The HTC Vive offers unparalleled educational VR experiences in the classroom. There are a few things you need to consider to run the Vive system in your classroom though. Here is my list of the things you need to consider:
The power of your PC
This is definitely something that people don't always take into account. At present, to run a high-end VR system like the Vive, a pretty powerful computer with a dedicated high-level graphics card is a necessity. When I got my Vive, I also bought an Acer Predator laptop - which cost more than twice what the Vive cost me!
Many laptops are now stamped with a VR Ready badge to show that they are powerful enough to run something like the Vive. Click here to visit the Vive page that lists the required specs and allows you to test your current PC. It may be possible for you to upgrade your current PC rather than purchase a new one.
It's also worth noting that whilst the Vive is not currently supported on Mac, at the recent Apple WWDC event an announcement was made that the next generation of Macs will be VR ready. They even ran a Vive demo live on stage!
Though you can enjoy the Vive as a standing experience, the real power of the system comes from room-scale.
I've found two or three large spaces at our schools that can readily be set up for room scale experiences. Remember it doesn't have to be a huge space - even a couple of metres squared will do. You likely won't be wall mounting the base stations but I have had no trouble with tracking just using tow camera tripods set at about 7 feet high.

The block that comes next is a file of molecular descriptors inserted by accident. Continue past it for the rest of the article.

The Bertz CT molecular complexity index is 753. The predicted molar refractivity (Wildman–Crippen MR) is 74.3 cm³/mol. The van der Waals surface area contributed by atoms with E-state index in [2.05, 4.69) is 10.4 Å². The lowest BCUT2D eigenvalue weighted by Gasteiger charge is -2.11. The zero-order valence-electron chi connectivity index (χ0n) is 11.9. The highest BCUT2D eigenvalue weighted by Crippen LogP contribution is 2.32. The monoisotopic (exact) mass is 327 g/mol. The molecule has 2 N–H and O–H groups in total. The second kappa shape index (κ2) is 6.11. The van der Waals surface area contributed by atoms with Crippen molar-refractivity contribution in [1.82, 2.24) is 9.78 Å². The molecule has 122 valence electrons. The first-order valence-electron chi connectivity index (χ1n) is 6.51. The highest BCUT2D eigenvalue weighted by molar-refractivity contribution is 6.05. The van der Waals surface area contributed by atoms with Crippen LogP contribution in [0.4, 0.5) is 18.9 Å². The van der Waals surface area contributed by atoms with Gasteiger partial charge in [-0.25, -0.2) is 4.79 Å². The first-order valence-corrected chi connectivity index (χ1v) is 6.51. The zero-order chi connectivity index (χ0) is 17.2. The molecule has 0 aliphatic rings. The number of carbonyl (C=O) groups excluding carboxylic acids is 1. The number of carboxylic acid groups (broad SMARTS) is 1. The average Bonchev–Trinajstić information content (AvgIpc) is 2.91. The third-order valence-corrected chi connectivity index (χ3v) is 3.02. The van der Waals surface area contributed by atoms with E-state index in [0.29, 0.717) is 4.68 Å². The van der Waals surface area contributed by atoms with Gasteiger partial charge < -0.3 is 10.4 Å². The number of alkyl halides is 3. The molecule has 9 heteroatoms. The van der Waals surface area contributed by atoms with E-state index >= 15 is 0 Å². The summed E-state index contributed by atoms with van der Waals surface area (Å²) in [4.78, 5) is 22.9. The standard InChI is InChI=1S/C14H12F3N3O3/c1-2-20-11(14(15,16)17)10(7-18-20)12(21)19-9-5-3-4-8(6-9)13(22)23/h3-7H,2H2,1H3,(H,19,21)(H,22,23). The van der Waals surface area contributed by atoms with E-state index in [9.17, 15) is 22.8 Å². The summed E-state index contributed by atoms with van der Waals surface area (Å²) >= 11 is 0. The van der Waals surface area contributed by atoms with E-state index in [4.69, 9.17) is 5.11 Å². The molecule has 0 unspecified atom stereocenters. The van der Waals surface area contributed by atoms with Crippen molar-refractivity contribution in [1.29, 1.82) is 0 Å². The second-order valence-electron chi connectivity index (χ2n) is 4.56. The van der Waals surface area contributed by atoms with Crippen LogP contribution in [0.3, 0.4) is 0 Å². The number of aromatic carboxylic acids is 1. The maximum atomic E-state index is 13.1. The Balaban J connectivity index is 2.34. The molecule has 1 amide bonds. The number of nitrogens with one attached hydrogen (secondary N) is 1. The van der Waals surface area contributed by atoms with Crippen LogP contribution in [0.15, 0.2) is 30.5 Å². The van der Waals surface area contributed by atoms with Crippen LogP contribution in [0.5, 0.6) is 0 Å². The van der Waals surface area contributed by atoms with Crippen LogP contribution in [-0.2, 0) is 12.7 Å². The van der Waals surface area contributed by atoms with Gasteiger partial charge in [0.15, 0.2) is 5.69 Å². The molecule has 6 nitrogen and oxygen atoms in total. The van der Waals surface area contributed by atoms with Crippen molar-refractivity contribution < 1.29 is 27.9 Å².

This Vive tutorial video provides a great run-through of setting up for room scale:
Using the HMD with multiple people
Hygiene can be a concern when sharing a headset with a large group of people. There are two options to combat this really.
1. Replace the foam insert regularly. There are a wide range of replacement foam inserts available, made from varying materials and at varying price points. Some are larger and washable.
2. Invest in some disposable hygienic covers that stick over the actual foam insert and can be disposed after use.
Another thing to consider are the earphones. The basic buds that come with the Vive tend to fall out but it would also be more hygienic to use can earphones with larger groups.
Joining Viveport and Steam
Viveport and Steam are where you will download VR apps from. Access to Viveport with come naturally as you set up your Vive. From here you can access and download a wealth of application.
You will probably want to access the VR content available through Steam as well though and I have found that people can have trouble with this. Click the Steam logo below to download my guide to joining and downloading apps from Steam.
(NB this is from my CPD in VR section and is specific to Engage but the process is the same for any other apps.)
Finding educational content
Steam offers a lot more than just VR content for the Vive so you need to know how to navigate the Store. Click on Games in the top menu and then Virtual Reality to access the VR wing.
From here you can begin to explore. You can also filter content to show just applications that work on the HTC Vive using the menu on the right of the screen:
After doing this you can select to search using the Education tag:
Much like with the iOS App Store, not all of the content which could be of use to you and your students will be tagged as "education" on Steam. Be sure to explore other sections to find content which could transform learning in your classroom.